WASHINGTON— Shannon Houchin, a former officer with the Crittenden County Sheriff's Office in West Memphis, Ark., was sentenced today in federal court in Little Rock to one year and one day imprisonment following his conviction on a civil rights violation.
At his guilty plea on July 23, 2007, Houchin admitted that he abused his authority as a police officer when in May 2006, he unnecessarily assaulted an arrestee as the man was being taken into the booking area of the Crittenden County Detention Facility.
“Law enforcement officials have a special duty to protect the rights of people in the communities they serve, not to prey upon them,” said Rena J. Comisac, Acting Assistant Attorney General for the Civil Rights Division. “The Justice Department will aggressively prosecute those who cross the line to engage in acts of criminal misconduct.”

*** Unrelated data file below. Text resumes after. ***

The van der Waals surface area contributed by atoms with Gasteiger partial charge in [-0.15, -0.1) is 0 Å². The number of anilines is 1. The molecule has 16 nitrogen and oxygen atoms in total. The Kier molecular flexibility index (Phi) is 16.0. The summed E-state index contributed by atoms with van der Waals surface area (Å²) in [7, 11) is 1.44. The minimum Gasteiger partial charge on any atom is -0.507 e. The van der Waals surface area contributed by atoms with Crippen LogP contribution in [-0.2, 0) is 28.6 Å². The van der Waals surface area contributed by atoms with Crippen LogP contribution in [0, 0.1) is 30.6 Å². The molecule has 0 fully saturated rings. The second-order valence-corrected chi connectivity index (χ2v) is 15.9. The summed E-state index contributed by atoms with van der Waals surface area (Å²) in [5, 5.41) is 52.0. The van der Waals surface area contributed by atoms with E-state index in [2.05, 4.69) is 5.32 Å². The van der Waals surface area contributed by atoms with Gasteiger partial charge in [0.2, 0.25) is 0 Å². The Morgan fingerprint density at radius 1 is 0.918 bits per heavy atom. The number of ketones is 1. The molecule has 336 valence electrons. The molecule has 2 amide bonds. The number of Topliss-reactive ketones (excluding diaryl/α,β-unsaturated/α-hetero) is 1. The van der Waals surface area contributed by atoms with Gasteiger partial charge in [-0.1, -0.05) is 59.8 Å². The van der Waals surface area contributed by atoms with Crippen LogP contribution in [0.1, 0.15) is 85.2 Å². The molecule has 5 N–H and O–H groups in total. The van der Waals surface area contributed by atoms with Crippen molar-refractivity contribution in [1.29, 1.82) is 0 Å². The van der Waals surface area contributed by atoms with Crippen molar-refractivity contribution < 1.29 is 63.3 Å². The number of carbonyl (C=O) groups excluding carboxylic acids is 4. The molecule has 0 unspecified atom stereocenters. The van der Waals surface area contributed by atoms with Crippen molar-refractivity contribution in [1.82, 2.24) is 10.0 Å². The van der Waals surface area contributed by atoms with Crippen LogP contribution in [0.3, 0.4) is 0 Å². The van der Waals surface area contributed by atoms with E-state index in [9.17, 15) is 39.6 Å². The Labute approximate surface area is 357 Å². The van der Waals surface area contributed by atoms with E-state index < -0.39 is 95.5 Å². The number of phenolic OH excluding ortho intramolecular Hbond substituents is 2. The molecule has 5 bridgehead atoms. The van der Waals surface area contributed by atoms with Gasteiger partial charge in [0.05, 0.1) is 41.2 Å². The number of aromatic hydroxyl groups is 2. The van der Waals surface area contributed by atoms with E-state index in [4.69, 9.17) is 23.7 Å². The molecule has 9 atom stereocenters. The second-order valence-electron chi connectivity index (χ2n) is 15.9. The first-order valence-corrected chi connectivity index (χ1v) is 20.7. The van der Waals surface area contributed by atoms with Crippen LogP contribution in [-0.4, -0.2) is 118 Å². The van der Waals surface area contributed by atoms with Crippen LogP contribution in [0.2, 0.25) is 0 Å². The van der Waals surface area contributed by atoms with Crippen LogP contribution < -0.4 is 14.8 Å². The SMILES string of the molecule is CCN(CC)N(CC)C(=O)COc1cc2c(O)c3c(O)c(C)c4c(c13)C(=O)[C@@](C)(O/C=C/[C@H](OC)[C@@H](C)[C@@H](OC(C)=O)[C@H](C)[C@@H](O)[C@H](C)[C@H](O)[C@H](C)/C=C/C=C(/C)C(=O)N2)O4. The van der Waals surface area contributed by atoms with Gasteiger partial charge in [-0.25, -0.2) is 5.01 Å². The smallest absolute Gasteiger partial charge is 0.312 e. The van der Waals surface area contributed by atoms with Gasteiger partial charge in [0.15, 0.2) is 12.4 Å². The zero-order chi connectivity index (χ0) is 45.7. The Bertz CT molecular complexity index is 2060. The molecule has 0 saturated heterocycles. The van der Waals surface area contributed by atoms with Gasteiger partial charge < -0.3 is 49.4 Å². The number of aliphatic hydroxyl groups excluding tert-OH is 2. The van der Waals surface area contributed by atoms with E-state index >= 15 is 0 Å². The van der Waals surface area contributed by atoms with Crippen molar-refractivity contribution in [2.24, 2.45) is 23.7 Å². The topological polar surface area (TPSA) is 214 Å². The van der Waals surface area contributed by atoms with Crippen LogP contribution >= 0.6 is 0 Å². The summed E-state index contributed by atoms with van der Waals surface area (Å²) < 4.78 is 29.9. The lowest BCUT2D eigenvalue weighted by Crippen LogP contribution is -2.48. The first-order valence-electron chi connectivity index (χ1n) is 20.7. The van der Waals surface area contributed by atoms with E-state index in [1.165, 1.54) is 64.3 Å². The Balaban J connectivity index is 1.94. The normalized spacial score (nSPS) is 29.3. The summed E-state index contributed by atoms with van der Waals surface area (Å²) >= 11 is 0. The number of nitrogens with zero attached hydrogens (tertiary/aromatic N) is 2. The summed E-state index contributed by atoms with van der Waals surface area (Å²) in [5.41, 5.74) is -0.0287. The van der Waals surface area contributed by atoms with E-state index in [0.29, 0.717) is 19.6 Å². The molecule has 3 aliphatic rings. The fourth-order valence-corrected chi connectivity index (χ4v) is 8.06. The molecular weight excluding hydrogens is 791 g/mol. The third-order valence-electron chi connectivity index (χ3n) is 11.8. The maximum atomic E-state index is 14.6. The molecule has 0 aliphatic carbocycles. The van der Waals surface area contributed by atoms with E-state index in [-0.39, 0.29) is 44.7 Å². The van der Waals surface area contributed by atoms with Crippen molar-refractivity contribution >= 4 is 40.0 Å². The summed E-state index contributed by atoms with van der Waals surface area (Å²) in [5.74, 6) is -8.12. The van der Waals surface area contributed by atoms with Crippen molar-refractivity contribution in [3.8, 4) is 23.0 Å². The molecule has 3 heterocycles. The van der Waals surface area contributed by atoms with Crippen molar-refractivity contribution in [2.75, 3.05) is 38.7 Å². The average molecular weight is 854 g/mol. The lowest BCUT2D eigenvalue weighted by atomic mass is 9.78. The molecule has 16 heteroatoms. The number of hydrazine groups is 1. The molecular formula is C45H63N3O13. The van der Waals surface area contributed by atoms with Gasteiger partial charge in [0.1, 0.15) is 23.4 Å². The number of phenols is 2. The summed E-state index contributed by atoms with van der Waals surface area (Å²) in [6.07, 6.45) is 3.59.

The Civil Rights Division is committed to the aggressive enforcement of the nation’s civil rights laws. In the past six years, the Division has convicted nearly 50 percent more defendants for color of law, or official misconduct, violations than in the previous six years. The Division continues to set records in the enforcement of criminal civil law. Last year, the Division convicted 189 defendants for civil rights violations, which is a record number in the 50-year history of the Division. Last year’s record broke the record set in 2006.
Today’s sentence resulted from the investigative work of the Federal Bureau of Investigation and the Civil Rights Division of the U.S. Department of Justice. Civil Rights Division attorneys Christine Dunn and Karen Ruckert handled the case for the Justice Department.